Amarillo, Texas is America’s primary location for creating and dismantling nuclear weapons. That has earned it the name Bomb City, but bombs aren’t the only form of destruction to come out of the city. Bomb City is also a movie based on true events that happened in Amarillo in 1999.
From watching the movie, you would think that Amarillo is primarily populated by three groups of people: punks, jocks, and cops. All of them are assholes. All of them are unpleasant. None of them have much respect for the law. But where the jocks and the cops start from a position of violence and aggression, the punks are more hesitant and only seem to become violent if pushed into it. But that’s not necessarily obvious from the surface: their attire and appearance are definitely unconventional, their lyrics can be hostile, and their concerts often resemble some kind of full-contact sport.
But these punks are more into art than aggression. They’ve started the Dynamite Museum, a project to create and erect fake street signs with unusual messages, like “Road Does Not End”, “Choose Wisely”, or “Et tu, Brute!”. It’s unlikely that they’ve obtained official permission to erect the signs, and their artwork sometimes spills out into other avenues, like spray-painting the sides of buildings, but ultimately, they’re just trying to express themselves, and other people don’t like it. The police seem to treat them a lot more harshly than the jocks, and the jocks take a lot of pleasure in antagonizing them, verbally and physically. Eventually, this comes to a head, and there’s a confrontation that is the focus of the film.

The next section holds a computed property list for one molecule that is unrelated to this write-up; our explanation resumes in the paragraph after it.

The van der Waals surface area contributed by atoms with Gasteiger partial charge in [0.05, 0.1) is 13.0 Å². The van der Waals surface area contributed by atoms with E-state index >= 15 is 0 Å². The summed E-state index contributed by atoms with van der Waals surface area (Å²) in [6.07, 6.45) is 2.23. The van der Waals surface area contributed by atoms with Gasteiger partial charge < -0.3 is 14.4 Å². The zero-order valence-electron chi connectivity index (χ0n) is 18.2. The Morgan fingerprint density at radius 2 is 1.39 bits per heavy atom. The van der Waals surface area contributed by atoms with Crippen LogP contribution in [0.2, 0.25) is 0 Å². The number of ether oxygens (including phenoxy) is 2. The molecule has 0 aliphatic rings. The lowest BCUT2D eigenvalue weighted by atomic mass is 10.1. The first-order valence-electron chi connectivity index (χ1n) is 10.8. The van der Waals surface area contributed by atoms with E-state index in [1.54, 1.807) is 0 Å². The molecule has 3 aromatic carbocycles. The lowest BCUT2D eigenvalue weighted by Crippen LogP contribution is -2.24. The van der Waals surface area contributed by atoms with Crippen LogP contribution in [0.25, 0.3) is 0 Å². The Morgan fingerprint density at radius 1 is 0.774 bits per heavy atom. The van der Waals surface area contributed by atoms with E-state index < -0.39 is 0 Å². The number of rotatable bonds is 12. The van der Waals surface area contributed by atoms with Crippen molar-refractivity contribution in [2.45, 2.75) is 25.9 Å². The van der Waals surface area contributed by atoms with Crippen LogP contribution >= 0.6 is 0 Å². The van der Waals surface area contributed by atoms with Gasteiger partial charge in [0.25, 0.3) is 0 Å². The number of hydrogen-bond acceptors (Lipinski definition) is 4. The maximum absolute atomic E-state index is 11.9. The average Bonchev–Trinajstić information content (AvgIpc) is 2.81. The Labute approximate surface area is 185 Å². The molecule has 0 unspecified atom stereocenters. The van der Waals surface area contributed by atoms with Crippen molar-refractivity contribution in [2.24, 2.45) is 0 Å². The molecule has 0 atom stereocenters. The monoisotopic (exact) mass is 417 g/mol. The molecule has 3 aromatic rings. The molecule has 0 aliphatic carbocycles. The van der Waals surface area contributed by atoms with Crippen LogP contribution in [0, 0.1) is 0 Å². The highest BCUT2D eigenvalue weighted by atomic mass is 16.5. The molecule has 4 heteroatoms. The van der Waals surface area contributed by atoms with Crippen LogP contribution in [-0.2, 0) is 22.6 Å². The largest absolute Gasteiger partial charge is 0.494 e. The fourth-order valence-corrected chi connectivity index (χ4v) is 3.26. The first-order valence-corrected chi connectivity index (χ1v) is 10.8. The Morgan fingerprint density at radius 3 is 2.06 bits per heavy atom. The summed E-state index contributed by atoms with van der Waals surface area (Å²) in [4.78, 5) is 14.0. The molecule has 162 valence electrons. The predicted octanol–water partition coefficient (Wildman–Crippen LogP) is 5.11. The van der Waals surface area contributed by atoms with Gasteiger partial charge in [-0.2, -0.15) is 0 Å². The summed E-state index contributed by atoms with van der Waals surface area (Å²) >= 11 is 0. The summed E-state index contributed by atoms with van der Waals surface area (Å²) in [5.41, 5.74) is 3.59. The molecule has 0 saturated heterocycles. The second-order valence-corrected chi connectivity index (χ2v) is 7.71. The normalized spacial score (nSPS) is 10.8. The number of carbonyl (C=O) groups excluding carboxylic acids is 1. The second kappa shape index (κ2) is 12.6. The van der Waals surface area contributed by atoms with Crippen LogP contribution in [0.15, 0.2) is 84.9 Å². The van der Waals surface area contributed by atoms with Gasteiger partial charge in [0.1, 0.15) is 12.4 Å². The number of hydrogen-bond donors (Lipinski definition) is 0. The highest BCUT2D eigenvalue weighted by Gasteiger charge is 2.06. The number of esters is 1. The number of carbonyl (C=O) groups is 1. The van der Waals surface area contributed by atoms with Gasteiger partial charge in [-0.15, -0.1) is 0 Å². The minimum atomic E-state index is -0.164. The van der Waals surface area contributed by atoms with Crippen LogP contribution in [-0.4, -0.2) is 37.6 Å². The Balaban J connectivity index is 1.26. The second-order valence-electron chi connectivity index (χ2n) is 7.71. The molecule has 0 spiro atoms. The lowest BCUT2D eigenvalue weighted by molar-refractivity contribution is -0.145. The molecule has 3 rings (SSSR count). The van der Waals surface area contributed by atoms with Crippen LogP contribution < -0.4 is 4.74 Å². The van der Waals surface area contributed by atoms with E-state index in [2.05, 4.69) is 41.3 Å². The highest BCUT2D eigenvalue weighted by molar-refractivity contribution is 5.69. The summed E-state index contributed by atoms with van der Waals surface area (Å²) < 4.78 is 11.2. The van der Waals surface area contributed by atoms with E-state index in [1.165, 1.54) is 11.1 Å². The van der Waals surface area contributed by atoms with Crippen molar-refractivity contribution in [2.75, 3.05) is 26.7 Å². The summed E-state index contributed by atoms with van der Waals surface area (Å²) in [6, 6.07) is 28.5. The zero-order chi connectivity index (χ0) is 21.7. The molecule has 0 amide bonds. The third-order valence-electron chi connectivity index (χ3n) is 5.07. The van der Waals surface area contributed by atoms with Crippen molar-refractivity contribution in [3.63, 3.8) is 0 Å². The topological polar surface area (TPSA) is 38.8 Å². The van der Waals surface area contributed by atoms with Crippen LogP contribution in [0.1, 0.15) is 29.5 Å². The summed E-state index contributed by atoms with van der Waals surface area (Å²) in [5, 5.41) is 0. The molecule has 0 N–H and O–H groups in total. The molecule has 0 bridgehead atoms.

All of these scenes are intermingled with a courtroom drama, in which we catch glimpses of a trial. It hints of what is to come, but it’s careful about how it reveals this information, so if you’re not familiar with the original story (and I wasn’t), you won’t necessarily know who’s on trial, why, and for what until the time that information is revealed in the narrative. It’s a rather clever way of presenting the information in a nonlinear fashion while still preserving some of the mystery for those who don’t already know about the real events that inspired the film. And while you certainly come away with an impression of those involved, your opinions of them may evolve over the course of the film.
Overall, the film seems very well made. It’s a relatively short 95 minutes, but even so, it does feel like it dawdles a bit on tangents that aren’t particularly essential to the storyline or understanding the main characters. The acting is good, and there are some impressive effects. A credit at the end states that some of the content may have been fabricated and some of the characters may be composites of multiple people, so there is room to question its accuracy, but it doesn’t appear to be obviously pushing an agenda, so if its goal is to manipulate audience opinion, it’s at least able to accomplish it with a fair amount of subtlety. While I don’t love everything about the movie, I admire what the filmmakers were able to pull off, and it’s well worth seeing if you get the chance.